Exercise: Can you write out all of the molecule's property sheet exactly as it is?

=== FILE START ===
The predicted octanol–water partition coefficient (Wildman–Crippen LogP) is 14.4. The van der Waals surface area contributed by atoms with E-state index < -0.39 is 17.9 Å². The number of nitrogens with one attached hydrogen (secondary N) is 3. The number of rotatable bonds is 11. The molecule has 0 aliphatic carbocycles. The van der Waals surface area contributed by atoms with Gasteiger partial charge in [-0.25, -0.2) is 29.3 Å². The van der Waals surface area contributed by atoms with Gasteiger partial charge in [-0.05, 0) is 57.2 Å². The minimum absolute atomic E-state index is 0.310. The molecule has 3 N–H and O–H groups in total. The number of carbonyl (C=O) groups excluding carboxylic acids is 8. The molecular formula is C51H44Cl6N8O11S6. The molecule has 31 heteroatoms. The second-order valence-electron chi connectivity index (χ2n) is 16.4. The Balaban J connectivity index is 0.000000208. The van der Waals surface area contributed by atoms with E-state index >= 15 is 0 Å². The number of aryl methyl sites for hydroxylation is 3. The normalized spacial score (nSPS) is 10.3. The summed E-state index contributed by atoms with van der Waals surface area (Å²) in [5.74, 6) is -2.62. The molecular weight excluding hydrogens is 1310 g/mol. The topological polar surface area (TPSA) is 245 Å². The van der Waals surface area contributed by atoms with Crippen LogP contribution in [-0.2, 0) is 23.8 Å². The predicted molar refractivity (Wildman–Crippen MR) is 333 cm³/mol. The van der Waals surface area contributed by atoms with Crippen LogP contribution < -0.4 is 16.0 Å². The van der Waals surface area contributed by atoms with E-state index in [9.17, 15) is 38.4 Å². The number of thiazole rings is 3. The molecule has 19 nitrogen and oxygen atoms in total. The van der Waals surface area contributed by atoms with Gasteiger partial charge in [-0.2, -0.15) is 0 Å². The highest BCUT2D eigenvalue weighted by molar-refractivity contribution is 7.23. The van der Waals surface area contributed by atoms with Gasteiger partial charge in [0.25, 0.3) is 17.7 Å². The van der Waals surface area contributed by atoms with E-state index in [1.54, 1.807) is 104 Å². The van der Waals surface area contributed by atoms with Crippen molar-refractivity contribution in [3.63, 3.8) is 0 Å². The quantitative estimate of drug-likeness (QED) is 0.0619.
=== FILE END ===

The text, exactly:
The predicted octanol–water partition coefficient (Wildman–Crippen LogP) is 14.4. The van der Waals surface area contributed by atoms with E-state index < -0.39 is 17.9 Å². The number of nitrogens with one attached hydrogen (secondary N) is 3. The number of rotatable bonds is 11. The molecule has 0 aliphatic carbocycles. The van der Waals surface area contributed by atoms with Gasteiger partial charge in [-0.25, -0.2) is 29.3 Å². The van der Waals surface area contributed by atoms with Gasteiger partial charge in [-0.05, 0) is 57.2 Å². The minimum absolute atomic E-state index is 0.310. The molecule has 3 N–H and O–H groups in total. The number of carbonyl (C=O) groups excluding carboxylic acids is 8. The molecular formula is C51H44Cl6N8O11S6. The molecule has 31 heteroatoms. The second-order valence-electron chi connectivity index (χ2n) is 16.4. The Balaban J connectivity index is 0.000000208. The van der Waals surface area contributed by atoms with E-state index >= 15 is 0 Å². The number of aryl methyl sites for hydroxylation is 3. The normalized spacial score (nSPS) is 10.3. The summed E-state index contributed by atoms with van der Waals surface area (Å²) in [5.74, 6) is -2.62. The molecular weight excluding hydrogens is 1310 g/mol. The topological polar surface area (TPSA) is 245 Å². The van der Waals surface area contributed by atoms with Crippen LogP contribution in [-0.2, 0) is 23.8 Å². The predicted molar refractivity (Wildman–Crippen MR) is 333 cm³/mol. The van der Waals surface area contributed by atoms with Crippen LogP contribution < -0.4 is 16.0 Å². The van der Waals surface area contributed by atoms with E-state index in [9.17, 15) is 38.4 Å². The number of thiazole rings is 3. The molecule has 19 nitrogen and oxygen atoms in total. The van der Waals surface area contributed by atoms with Gasteiger partial charge in [-0.2, -0.15) is 0 Å². The highest BCUT2D eigenvalue weighted by molar-refractivity contribution is 7.23. The van der Waals surface area contributed by atoms with Gasteiger partial charge in [0.25, 0.3) is 17.7 Å². The van der Waals surface area contributed by atoms with E-state index in [1.54, 1.807) is 104 Å². The van der Waals surface area contributed by atoms with Crippen molar-refractivity contribution in [3.63, 3.8) is 0 Å². The quantitative estimate of drug-likeness (QED) is 0.0619.